|I hear you are looking for stories about Scots
settling in Canada. My husband's grandfather and his brother came to
Canada from Ayrshire in 1905. At this time, it was the prairies that was
being settled. The railroad had been built across the country, through
the mountains and into Vancouver on the Pacific coast in the 1880s but
settlement of most of the prairies did not really get going until the
period between 1900 to 1914.|
father had a dairy farm in Ayrshire so they had agricultural experience.
At the time of the 1906 census of the new provinces of Manitoba,
Saskatchewan and Alberta, the two brothers were working as farm hands in
southern Manitoba near Pilot Mound. Shortly thereafter they homesteaded
in southern Saskatchewan, not far from the South Saskatchewan River. They
did not have to clear trees for their farm because there were no trees.
Wood for shacks had to be purchased. The American homesteaders taught
many of their new neighbours how to built sod houses from bricks cut out
of the dense natural prairie grass land. Sod houses had the advantage of
being warm in the winter and cool in the summer. Since the temperatures
in the area fell as low as minus 40 degrees and climbed as high as 35
degrees, this was an important feature.
Sod houses did leak when it rained but
there was not a lot of rain. Southern Manitoba, where the brothers first
lived, was long grass prairie which meant that there was more rain and the
natural grassland grew to a height of as much as 2 meters (well, 6 feet
which is a little less than 2 meters). Southern Saskatchewan was an area
of short grass prairie which meant less rain and, therefore, the natural
grassland was shorter. Grass fires were a problem. Tilling the virgin
soil, with its dense matt of grass roots and other plants, was a problem.
Isolation was a problem. The extreme cold in winter was a problem.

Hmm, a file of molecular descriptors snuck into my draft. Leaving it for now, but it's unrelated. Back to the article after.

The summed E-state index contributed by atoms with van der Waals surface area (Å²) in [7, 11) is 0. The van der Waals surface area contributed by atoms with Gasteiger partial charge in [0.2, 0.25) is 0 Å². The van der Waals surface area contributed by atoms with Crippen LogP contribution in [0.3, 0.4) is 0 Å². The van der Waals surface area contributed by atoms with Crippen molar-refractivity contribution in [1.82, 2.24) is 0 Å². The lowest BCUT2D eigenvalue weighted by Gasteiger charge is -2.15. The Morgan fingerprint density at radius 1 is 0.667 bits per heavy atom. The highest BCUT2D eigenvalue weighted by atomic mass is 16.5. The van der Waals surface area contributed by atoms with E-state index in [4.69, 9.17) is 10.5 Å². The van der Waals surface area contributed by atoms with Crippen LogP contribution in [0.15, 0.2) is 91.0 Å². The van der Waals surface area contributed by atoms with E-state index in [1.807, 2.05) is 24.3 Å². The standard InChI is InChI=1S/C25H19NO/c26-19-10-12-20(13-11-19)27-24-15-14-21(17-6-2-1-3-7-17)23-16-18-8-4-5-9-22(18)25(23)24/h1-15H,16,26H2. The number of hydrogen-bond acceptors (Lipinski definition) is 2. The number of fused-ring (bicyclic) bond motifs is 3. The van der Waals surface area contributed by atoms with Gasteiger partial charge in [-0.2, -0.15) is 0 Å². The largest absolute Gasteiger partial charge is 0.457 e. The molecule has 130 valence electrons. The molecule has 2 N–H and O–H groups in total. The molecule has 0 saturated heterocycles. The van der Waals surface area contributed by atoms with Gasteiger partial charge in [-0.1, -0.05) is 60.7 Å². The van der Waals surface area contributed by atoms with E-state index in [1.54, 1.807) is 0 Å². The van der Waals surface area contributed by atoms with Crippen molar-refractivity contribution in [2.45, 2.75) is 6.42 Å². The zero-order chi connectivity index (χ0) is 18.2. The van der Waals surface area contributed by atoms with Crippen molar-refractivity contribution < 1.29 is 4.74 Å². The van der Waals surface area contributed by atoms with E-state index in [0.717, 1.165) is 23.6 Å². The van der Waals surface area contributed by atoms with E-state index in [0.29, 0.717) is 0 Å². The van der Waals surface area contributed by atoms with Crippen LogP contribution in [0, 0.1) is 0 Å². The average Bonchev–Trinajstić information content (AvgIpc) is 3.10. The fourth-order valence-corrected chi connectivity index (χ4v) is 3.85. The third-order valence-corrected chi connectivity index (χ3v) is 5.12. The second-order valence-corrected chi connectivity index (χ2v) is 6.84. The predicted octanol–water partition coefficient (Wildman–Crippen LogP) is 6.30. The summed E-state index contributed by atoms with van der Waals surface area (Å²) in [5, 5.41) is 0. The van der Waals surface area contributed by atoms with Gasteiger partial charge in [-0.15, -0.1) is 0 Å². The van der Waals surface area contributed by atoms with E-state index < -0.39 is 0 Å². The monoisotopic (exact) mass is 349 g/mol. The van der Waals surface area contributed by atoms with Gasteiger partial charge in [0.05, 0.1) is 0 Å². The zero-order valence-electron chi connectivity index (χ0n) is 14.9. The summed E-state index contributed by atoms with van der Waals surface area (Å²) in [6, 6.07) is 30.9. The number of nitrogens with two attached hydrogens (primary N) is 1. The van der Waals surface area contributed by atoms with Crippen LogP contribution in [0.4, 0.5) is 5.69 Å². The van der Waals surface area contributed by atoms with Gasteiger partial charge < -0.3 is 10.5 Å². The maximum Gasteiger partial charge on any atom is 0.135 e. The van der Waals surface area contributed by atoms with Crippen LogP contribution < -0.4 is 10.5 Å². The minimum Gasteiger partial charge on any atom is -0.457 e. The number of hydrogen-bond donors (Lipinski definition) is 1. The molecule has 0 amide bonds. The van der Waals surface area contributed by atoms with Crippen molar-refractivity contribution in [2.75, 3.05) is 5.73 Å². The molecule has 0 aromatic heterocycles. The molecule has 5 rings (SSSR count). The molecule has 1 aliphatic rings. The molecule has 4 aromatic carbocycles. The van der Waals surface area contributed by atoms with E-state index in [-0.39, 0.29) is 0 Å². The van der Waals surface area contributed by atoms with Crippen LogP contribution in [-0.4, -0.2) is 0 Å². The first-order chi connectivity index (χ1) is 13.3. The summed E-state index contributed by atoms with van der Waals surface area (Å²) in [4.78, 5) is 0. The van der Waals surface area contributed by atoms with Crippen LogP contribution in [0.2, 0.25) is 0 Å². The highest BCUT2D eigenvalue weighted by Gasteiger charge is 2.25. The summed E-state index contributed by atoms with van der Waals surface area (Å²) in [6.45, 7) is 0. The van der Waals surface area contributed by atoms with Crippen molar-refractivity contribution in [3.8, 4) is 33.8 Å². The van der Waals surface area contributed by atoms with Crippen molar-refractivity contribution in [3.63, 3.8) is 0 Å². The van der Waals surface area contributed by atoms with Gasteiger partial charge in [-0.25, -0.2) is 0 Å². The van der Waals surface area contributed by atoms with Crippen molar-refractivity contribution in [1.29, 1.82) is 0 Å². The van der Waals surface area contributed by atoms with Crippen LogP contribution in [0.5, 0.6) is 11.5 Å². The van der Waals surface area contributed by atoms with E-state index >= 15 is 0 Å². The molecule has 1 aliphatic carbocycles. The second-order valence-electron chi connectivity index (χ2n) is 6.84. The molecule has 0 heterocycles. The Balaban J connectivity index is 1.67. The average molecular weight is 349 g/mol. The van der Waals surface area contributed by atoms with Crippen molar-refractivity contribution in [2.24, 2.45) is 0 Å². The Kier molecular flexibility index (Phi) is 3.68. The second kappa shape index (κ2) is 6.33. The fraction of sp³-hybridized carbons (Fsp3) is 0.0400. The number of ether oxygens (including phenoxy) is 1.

However, those first crops were incredible. The soil was so rich.
A new type of wheat called Red Fife, had
just been developed which was suited to the shorter Canadian prairie
summers. It was very hard, high protein wheat and therefore quite
valuable. Branch lines of the railroad followed the first settlers as the
three "Prairie Provinces" were turned into farmland. Villages sprang up
at even intervals along the rail lines. This is where the grain elevators
were built. Some years during the first two decades of the twentieth
century, there harvest were so abundant that the farmers' wagon loads of
grain where lined up for days trying to deliver their loads to market.
The grain elevators and train cars were overwhelmed.
Supplies came in by train and then to the
general stores located by the train stations and at crossroads beyond the
train lines. The booming mail order business of Toronto based Eaton's
served the settlers and their descendants into the 1960s.
The roads were generally mere wagon trails.
There were few landmarks and no sign posts. Pioneers hired guides to show
them to their homesteads. My husband's American grandfather was one such
guide. He worked at a ferry crossing on the South Saskatchewan River in
the same general area as the homestead of my husband's Scottish
A homestead consisted of a quarter mile by
quarter mile square of land. The homesteader was required to break a
certain amount of the land, grow crops and live on the land for a
prescribed time to earn ownership of the homestead. This was hard work.
Not all would be homesteaders had the required strength, skills and
inclination to meet these requirements.
The brothers were followed to Saskatchewan
by their parents and siblings in 1910. Their father had the proceeds of
sale from his dairy operation in Ayrshire to invest in a large barn, more
land and the latest and best farm machinery available. Their neighbours
gave up or worked hard to "made a go of it". My husband's family had to
work hard, too. However, the added advantage of having money to put into
the farm made this family wealthy by the 1920s.
One of the reasons the parents moved to
Canada with their children was the belief that the dry climate would be
good for their sickly mother's health. Her descendants say she was
bedridden for 20 years. However, she lived to the age of 61, dying in
Moose Jaw, Saskatchewan in 1922 following an operation. The father lived
The Great Depression of the 1930s coincided
with a decade of natural disasters on the prairies of Canada and the
United States, including drought, infestations of insects and crop
diseases, extra hot summers and extra cold winters. My husband's Scottish
grandfather and great grandfather lost their wealth but stayed on their